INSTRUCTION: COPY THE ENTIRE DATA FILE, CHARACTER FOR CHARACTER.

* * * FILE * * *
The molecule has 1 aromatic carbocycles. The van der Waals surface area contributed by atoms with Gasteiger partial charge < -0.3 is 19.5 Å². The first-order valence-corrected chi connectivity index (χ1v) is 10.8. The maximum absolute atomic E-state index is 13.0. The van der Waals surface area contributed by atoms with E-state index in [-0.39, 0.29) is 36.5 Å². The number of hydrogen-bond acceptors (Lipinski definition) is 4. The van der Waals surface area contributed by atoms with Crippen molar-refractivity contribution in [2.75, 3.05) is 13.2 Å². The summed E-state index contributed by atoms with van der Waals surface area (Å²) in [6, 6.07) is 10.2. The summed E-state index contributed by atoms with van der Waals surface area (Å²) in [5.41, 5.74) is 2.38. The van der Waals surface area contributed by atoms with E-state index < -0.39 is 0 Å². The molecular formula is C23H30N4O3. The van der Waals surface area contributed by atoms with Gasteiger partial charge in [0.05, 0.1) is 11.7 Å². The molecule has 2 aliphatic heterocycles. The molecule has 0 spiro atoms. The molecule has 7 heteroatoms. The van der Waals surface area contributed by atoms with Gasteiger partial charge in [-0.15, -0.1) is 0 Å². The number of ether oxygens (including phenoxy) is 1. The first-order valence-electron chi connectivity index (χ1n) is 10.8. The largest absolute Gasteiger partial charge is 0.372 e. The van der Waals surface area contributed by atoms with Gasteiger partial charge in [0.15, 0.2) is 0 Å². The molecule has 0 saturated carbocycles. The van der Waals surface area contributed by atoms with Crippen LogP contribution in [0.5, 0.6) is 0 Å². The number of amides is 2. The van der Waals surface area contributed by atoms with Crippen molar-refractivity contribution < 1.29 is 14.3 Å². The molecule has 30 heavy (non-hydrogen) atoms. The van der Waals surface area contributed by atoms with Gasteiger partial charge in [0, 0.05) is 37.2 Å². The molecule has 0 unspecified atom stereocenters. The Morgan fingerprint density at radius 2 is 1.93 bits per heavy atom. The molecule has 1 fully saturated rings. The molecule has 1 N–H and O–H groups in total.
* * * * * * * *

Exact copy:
The molecule has 1 aromatic carbocycles. The van der Waals surface area contributed by atoms with Gasteiger partial charge < -0.3 is 19.5 Å². The first-order valence-corrected chi connectivity index (χ1v) is 10.8. The maximum absolute atomic E-state index is 13.0. The van der Waals surface area contributed by atoms with E-state index in [-0.39, 0.29) is 36.5 Å². The number of hydrogen-bond acceptors (Lipinski definition) is 4. The van der Waals surface area contributed by atoms with Crippen molar-refractivity contribution in [2.75, 3.05) is 13.2 Å². The summed E-state index contributed by atoms with van der Waals surface area (Å²) in [6, 6.07) is 10.2. The summed E-state index contributed by atoms with van der Waals surface area (Å²) in [5.41, 5.74) is 2.38. The van der Waals surface area contributed by atoms with E-state index < -0.39 is 0 Å². The molecular formula is C23H30N4O3. The van der Waals surface area contributed by atoms with Gasteiger partial charge in [0.05, 0.1) is 11.7 Å². The molecule has 2 aliphatic heterocycles. The molecule has 0 spiro atoms. The molecule has 7 heteroatoms. The van der Waals surface area contributed by atoms with Gasteiger partial charge in [-0.15, -0.1) is 0 Å². The number of ether oxygens (including phenoxy) is 1. The first-order valence-electron chi connectivity index (χ1n) is 10.8. The largest absolute Gasteiger partial charge is 0.372 e. The van der Waals surface area contributed by atoms with Gasteiger partial charge in [0.15, 0.2) is 0 Å². The molecule has 0 saturated carbocycles. The van der Waals surface area contributed by atoms with Crippen LogP contribution in [0.5, 0.6) is 0 Å². The number of amides is 2. The van der Waals surface area contributed by atoms with Crippen molar-refractivity contribution < 1.29 is 14.3 Å². The molecule has 30 heavy (non-hydrogen) atoms. The van der Waals surface area contributed by atoms with Gasteiger partial charge in [0, 0.05) is 37.2 Å². The molecule has 0 unspecified atom stereocenters. The Morgan fingerprint density at radius 2 is 1.93 bits per heavy atom. The molecule has 1 fully saturated rings. The molecule has 1 N–H and O–H groups in total.